Rfork is a partial implementation of the Plan 9 system call. It
can be used to manipulate some process state and to create new
processes a la fork(2). It cannot be used to create shared-memory
processes (Plan 9’s RFMEM flag); for that functionality use proccreate
The flags argument to rfork selects which resources of the invoking
process (parent) are shared by the new process (child) or initialized
to their default values. Flags is the logical OR of some subset
RFPROC If set a new process is created; otherwise changes affect
the current process.
RFNOWAIT If set, the child process will be dissociated from the
parent. Upon exit the child will leave no Waitmsg (see wait(3))
for the parent to collect.
RFNOTEG Each process is a member of a group of processes that all
receive notes when a note is sent to the group (see postnote(3)
and signal(2)). The group of a new process is by default the same
as its parent, but if RFNOTEG is set (regardless of RFPROC), the
process becomes the first in a new group, isolated from previous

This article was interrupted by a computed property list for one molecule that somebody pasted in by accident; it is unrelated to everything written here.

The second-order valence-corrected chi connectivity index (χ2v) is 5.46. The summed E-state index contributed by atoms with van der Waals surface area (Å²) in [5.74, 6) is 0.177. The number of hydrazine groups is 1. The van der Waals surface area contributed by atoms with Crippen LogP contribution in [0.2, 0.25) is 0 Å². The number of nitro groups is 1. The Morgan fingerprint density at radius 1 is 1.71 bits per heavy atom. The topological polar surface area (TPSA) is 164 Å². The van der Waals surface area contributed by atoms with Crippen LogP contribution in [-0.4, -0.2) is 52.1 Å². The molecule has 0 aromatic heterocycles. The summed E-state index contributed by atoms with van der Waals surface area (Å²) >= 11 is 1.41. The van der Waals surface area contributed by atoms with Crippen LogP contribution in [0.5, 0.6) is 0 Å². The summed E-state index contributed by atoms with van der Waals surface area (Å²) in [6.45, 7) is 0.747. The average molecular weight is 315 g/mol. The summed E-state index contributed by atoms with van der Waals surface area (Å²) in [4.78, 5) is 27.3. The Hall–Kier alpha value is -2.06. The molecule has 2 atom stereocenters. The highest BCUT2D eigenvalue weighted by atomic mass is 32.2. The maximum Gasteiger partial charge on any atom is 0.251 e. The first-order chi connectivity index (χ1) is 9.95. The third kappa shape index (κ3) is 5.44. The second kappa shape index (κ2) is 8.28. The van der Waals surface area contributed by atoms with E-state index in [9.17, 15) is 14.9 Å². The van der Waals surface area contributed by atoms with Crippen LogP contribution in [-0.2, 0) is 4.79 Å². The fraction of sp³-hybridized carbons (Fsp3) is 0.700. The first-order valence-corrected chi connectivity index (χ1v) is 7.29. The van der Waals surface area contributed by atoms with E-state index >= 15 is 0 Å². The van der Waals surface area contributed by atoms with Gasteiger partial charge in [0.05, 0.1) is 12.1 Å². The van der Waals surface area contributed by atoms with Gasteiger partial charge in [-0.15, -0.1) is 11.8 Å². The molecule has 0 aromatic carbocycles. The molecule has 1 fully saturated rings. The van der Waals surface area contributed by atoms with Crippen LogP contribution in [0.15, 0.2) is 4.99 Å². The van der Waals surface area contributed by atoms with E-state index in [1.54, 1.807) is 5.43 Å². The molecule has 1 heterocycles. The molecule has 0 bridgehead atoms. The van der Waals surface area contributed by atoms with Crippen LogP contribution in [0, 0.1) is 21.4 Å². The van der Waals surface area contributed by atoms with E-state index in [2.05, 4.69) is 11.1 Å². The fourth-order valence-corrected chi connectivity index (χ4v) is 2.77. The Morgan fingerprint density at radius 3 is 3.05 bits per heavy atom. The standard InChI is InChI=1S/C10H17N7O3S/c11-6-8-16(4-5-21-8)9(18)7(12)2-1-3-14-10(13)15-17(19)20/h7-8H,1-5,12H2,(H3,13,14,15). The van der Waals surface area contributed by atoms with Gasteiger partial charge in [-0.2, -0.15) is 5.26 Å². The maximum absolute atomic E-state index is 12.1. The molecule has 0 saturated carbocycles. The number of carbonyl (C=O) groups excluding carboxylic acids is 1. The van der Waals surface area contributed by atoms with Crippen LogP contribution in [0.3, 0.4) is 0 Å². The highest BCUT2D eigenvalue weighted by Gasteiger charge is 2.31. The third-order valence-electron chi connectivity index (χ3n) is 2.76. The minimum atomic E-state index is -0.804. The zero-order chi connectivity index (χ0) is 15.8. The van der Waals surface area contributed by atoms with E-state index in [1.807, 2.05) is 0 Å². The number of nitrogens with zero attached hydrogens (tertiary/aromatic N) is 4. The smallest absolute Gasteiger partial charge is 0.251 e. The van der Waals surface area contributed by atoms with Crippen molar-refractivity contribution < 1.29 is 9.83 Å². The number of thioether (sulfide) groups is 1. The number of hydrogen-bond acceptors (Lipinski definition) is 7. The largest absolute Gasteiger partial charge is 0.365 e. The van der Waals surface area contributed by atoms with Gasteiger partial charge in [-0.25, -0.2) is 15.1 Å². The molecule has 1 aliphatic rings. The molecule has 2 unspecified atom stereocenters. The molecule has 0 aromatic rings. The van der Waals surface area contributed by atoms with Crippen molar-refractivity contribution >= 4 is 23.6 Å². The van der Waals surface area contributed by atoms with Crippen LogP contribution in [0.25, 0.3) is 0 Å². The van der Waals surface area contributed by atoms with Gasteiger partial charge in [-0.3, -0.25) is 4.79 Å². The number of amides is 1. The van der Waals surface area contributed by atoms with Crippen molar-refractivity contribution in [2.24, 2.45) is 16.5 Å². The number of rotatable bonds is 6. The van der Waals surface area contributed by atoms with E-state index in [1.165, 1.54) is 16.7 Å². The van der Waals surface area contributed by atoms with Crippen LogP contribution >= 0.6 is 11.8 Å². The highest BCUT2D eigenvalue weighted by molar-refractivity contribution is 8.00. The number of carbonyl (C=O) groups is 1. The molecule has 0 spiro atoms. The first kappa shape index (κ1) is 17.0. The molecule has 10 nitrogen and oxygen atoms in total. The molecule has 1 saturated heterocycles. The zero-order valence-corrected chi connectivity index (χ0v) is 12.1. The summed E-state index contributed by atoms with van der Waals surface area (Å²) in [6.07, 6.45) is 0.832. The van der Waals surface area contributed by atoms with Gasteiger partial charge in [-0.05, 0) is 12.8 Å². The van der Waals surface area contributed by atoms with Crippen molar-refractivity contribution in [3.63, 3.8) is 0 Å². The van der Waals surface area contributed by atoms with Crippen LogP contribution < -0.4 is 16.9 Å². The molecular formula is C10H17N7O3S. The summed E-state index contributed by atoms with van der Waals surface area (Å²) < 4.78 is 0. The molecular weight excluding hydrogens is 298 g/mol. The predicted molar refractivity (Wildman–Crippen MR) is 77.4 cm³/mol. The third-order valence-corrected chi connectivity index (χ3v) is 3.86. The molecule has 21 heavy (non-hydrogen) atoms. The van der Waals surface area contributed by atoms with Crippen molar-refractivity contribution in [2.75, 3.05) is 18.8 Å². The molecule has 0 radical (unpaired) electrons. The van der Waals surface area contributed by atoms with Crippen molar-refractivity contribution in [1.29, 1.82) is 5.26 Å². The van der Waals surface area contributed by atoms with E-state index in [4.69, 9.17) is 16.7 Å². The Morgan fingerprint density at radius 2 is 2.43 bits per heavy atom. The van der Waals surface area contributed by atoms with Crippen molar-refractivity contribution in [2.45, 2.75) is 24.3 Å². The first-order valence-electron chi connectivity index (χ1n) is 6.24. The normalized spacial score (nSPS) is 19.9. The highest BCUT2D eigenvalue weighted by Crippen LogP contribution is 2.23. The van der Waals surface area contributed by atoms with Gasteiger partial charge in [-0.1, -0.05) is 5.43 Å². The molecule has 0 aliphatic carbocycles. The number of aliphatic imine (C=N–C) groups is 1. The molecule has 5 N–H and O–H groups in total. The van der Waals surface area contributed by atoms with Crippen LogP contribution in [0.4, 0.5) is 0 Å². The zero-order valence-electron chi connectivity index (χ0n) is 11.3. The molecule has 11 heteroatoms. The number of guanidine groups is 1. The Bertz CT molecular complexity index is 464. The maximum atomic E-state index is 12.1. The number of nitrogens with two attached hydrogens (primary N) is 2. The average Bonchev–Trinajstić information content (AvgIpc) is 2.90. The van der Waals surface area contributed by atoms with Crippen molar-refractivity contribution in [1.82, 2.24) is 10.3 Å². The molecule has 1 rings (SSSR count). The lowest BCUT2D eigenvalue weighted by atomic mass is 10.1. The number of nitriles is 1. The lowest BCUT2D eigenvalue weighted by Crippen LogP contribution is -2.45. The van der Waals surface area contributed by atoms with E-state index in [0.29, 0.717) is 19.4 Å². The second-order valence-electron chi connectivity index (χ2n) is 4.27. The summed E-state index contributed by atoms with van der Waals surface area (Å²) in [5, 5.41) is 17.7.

processes. In Plan 9,
RFFDG If set, the invoker’s file descriptor table (see intro())
is copied; otherwise the two processes share a single table.
File descriptors in a shared file descriptor table are kept open
until either they are explicitly closed or all processes sharing
the table exit.
If RFPROC is set, the value returned in the parent process is
the process id of the child process; the value returned in the
child is zero. Without RFPROC, the return value is zero. Process
ids range from 1 to the maximum integer (int) value. Rfork will
sleep, if necessary, until required process resources are available.
Calling rfork(RFFDG|RFPROC) is equivalent to calling fork(2).
a process can call rfork(RFNOTEG) and then be sure that it will
no longer receive console interrupts or other notes. Unix job-control
shells put each command in its own process group and then relay
notes to the current foreground command, making the idiom less